We examined the hypothesis that pomegranate juice (PJ) can revert the potent downregulation of the expression of endothelial nitric-oxide synthase (NOSIII) induced by oxidized low-density liporotein (oxLDL) in human coronary endothelial cells. Western blot and Northern blot analyses showed a significant decrease of NOSIII expression after a 24-h treatment with oxLDL. Accordingly, we observed a significant dose-dependent reduction in nitric oxide bioactivity represented by both basal and bradykinin-stimulated cellular cGMP accumulation. These phenomena were corrected significantly by the concomitant treatment with PJ. Our data suggest that PJ can exert beneficial effects on the evolution of clinical vascular complications, coronary heart disease, and atherogenesis in humans by enhancing the NOSIII bioactivity.
Nitric Oxide. 2006 Nov;15(3):259-63
Pomegranate byproduct administration to apolipoprotein e-deficient mice attenuates atherosclerosis development as a result of decreased macrophage oxidative stress and reduced cellular uptake of oxidized low-density lipoprotein.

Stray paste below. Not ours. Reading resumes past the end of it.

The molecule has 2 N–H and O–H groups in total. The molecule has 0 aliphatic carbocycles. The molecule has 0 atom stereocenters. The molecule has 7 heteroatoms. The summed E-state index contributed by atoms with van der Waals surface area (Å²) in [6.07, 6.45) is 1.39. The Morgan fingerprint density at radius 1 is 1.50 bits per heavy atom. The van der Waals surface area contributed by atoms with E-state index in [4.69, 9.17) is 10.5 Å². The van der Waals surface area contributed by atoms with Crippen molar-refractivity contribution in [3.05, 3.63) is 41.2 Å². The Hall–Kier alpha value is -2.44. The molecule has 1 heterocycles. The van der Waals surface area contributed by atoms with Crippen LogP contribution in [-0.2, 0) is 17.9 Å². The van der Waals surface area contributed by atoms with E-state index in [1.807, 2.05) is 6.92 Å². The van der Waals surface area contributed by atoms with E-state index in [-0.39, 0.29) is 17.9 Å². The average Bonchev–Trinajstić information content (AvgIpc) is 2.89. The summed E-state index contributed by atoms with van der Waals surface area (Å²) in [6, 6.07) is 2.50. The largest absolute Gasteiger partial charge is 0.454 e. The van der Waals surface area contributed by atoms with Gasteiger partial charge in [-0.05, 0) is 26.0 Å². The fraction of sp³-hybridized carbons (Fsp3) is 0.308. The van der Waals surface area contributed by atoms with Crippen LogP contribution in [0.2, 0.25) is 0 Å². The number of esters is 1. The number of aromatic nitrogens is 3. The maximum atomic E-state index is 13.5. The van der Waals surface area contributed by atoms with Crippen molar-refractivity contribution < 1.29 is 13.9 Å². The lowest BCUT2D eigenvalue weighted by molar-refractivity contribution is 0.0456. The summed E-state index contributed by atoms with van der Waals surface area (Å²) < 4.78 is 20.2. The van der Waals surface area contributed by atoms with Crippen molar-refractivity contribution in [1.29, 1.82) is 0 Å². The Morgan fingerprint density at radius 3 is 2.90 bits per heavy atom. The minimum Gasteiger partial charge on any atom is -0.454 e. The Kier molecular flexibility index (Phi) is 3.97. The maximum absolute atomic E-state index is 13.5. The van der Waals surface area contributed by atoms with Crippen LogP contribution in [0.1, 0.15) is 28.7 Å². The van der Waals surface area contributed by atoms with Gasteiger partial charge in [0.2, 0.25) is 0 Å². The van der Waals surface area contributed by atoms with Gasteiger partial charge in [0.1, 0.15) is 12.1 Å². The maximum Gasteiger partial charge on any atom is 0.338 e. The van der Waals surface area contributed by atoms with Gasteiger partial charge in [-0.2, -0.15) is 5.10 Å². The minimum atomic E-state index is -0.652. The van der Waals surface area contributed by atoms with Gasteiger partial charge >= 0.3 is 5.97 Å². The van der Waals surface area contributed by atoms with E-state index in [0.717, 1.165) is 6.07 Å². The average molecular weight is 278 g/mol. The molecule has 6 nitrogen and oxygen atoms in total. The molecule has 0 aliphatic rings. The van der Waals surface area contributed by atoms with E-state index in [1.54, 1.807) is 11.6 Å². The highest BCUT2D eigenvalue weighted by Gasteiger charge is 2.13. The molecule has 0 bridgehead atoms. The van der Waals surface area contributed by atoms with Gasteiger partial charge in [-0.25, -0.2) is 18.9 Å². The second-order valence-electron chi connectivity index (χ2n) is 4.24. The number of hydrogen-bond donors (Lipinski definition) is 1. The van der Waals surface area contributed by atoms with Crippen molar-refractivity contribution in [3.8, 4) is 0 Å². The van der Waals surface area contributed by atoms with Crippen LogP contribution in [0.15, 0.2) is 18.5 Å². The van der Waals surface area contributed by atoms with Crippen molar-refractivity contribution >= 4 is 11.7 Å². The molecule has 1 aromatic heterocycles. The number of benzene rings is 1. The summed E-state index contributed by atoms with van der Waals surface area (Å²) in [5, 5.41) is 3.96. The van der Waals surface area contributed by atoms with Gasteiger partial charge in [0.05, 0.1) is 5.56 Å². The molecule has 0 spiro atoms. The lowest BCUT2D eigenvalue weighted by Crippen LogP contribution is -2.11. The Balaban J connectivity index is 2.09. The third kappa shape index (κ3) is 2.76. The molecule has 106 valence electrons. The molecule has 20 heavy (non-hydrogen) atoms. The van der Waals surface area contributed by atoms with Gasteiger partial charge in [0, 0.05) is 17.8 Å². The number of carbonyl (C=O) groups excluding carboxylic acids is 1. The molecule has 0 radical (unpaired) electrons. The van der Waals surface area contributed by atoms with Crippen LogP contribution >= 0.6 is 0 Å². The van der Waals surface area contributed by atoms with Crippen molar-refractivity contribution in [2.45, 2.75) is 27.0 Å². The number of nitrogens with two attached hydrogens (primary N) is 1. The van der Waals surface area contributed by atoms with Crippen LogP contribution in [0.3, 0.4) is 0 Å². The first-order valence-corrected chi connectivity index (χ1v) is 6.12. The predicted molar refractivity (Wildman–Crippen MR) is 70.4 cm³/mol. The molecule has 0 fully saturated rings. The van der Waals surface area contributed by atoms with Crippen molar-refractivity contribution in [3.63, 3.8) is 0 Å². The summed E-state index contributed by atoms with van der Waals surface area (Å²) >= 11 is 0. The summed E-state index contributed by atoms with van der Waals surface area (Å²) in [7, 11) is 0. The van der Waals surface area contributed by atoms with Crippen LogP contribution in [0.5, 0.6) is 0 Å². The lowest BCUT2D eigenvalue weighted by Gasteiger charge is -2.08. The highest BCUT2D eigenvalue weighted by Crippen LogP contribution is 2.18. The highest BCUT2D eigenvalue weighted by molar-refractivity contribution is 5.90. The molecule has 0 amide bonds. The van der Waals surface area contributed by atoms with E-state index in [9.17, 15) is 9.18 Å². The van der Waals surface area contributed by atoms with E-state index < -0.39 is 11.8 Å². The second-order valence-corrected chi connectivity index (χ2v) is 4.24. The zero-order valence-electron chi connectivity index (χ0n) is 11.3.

The effects of a pomegranate byproduct (PBP, which includes the whole pomegranate fruit left after juice preparation) on atherosclerosis development in apolipoprotein E-deficient (E degrees ) mice were studied. Consumption of PBP (17 or 51.5 microg of gallic acid equiv/kg/day) by the mice resulted in a significant reduction in atherosclerotic lesion size by up to 57%. PBP consumption significantly reduced oxidative stress in the mice peritoneal macrophages (MPM): Cellular lipid peroxide content decreased by up to 42%, the reduced glutathione levels increased by up to 53%, and paraoxonase 2 lactonase activity increased by up to 50%, as compared to MPM from E degrees mice that consumed only water. Furthermore, oxidized low-density lipoprotein (Ox-LDL) uptake by the MPM was reduced by up to 19%. Similar results were observed also in vitro. Treatment of J774A.1 macrophages with PBP (10 or 50 micromol/L of total polyphenols) significantly decreased both cellular total peroxide content and Ox-LDL uptake. It was thus concluded that PBP significantly attenuates atherosclerosis development by its antioxidant properties.